Ponting philosophical over future
Ricky Ponting might have played his last Test in England, but he still hasn't ruled out one final attempt to win the Ashes on enemy soil. Ponting flew out of London last September freshly hurt by the loss of the urn and keen to return in 2013, but a year later he has become more philosophical about his chances of being part of the next Ashes battle in England.
The country has been troublesome for Ponting. It has reduced him to mortal status as a batsman - he averages 41.79 in 20 Tests in England - and Australia have won only three of their 12 Tests in the British Isles under Ponting's captaincy. Pakistan's victory at Headingley levelled the series 1-1, so he has still not won a Test series in England as leader.
By the time Australia return for an Ashes tour Ponting will be 38, and he knows that his chances of still being in the Test side depend not only on his desire but also on whether he retains his reflexes and ability. On that front, the signs for Ponting are slightly worrying. In the past 12 months he has averaged 39.81 in Tests and the powerful pulls and hooks that have been his trademark have at times brought his downfall.
His 209 in Hobart in January was made possible only because Mohammad Aamer dropped a sitter at fine leg when Ponting had not yet scored. At Headingley this week he made 66, but he could easily have been sent on his way first ball when he padded up to an Aamer delivery that would have clipped the top of off stump.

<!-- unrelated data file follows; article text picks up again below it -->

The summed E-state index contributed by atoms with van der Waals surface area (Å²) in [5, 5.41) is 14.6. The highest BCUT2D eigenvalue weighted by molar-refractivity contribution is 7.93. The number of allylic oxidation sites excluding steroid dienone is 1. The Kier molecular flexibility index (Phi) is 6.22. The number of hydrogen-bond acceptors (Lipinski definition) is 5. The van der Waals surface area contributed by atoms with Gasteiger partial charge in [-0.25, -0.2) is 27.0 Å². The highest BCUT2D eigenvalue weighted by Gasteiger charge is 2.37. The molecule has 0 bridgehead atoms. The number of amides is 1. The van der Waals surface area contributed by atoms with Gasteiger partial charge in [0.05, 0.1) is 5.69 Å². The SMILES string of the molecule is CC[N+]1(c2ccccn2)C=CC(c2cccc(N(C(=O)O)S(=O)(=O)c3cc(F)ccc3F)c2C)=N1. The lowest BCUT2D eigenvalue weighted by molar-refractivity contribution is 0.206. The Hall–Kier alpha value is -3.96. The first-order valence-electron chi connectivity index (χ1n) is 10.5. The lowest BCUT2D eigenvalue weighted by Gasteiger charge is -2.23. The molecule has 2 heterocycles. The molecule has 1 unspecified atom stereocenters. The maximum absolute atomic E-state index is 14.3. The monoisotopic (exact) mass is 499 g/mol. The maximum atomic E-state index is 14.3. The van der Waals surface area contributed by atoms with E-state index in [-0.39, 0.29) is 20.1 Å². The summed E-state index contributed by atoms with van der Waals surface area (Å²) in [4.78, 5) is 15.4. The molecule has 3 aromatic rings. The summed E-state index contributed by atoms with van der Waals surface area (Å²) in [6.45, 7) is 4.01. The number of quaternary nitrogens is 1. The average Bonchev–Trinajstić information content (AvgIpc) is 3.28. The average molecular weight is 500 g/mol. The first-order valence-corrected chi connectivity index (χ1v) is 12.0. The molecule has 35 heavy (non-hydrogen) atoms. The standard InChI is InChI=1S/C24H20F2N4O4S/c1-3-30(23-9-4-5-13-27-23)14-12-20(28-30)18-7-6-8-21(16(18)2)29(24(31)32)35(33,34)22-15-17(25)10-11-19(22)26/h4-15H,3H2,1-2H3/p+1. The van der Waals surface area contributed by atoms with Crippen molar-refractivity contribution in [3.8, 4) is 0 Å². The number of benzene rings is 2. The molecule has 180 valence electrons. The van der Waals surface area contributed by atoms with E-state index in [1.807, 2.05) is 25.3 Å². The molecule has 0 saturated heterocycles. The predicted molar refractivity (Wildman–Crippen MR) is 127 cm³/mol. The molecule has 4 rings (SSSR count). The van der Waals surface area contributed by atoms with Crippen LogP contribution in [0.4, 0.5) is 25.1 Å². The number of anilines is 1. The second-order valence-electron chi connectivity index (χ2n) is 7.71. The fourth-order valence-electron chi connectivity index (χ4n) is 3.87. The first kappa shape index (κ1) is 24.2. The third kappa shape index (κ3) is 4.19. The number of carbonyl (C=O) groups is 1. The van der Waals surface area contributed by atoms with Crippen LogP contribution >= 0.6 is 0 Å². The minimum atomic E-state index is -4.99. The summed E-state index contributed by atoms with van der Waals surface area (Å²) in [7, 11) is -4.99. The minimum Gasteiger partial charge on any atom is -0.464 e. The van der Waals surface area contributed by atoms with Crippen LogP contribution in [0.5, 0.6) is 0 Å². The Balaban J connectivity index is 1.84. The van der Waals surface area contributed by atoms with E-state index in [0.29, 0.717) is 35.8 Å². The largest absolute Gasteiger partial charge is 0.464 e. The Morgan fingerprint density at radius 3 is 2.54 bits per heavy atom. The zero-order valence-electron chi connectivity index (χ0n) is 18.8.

"I honestly don't know [if I'll play in England again]," Ponting said after the Leeds loss. "It's all going to be down to how well I play. I love playing for Australia. I cherish every moment that I have to captain the side and represent my country. If I get back here in a couple of years time then so be it, but if I'm not good enough then there's nothing I can do about that."
If there was a hint of self-doubt in that statement, it would be a rarity for Ponting. He is not keen to concede vulnerability by giving up the pull shot, or by shifting himself down the order. Even when Australia were trying to claw their way back into the game at Headingley, Ponting tried to be attacking against an excellent group of swing bowlers.
"I don't think I played any more defensively than normal," he said. "Over the years I've always had that fairly aggressive intent to go out there and put it back on the bowlers. I still felt I had that in the second innings but they bowled pretty well."
Combating the moving ball will be even more difficult at 38. For now, Ponting will focus on the Ashes at home and a World Cup defence on the subcontinent early next year. Whether Australia's captain will push on beyond that is anyone's guess.
Brydon Coverdale is a staff writer at Cricinfo